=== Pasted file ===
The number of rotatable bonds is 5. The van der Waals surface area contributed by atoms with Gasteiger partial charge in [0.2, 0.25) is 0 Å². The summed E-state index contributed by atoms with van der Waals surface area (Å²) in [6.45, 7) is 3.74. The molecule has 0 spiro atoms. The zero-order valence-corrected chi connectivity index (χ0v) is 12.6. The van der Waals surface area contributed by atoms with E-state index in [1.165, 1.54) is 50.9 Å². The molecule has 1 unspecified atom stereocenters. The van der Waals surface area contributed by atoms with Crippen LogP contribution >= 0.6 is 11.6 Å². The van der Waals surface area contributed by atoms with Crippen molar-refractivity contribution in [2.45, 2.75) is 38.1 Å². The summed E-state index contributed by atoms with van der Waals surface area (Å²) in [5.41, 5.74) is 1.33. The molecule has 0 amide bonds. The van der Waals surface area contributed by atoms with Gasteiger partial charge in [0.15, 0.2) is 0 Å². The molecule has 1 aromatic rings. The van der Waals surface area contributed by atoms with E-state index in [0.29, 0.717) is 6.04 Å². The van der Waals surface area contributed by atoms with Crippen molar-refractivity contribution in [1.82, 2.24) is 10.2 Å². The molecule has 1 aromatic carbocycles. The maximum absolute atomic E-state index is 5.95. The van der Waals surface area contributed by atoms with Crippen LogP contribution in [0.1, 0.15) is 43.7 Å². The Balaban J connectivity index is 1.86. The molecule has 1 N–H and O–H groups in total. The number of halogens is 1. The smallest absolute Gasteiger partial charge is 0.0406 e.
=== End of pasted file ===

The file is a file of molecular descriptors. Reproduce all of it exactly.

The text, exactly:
The number of rotatable bonds is 5. The van der Waals surface area contributed by atoms with Gasteiger partial charge in [0.2, 0.25) is 0 Å². The summed E-state index contributed by atoms with van der Waals surface area (Å²) in [6.45, 7) is 3.74. The molecule has 0 spiro atoms. The zero-order valence-corrected chi connectivity index (χ0v) is 12.6. The van der Waals surface area contributed by atoms with E-state index in [1.165, 1.54) is 50.9 Å². The molecule has 1 unspecified atom stereocenters. The van der Waals surface area contributed by atoms with Crippen LogP contribution >= 0.6 is 11.6 Å². The van der Waals surface area contributed by atoms with Crippen molar-refractivity contribution in [2.45, 2.75) is 38.1 Å². The summed E-state index contributed by atoms with van der Waals surface area (Å²) in [5.41, 5.74) is 1.33. The molecule has 0 amide bonds. The van der Waals surface area contributed by atoms with Gasteiger partial charge in [0.15, 0.2) is 0 Å². The molecule has 1 aromatic rings. The van der Waals surface area contributed by atoms with E-state index in [0.29, 0.717) is 6.04 Å². The van der Waals surface area contributed by atoms with Crippen molar-refractivity contribution in [1.82, 2.24) is 10.2 Å². The molecule has 1 aromatic carbocycles. The maximum absolute atomic E-state index is 5.95. The van der Waals surface area contributed by atoms with Crippen LogP contribution in [0.1, 0.15) is 43.7 Å². The Balaban J connectivity index is 1.86. The molecule has 1 N–H and O–H groups in total. The number of halogens is 1. The smallest absolute Gasteiger partial charge is 0.0406 e.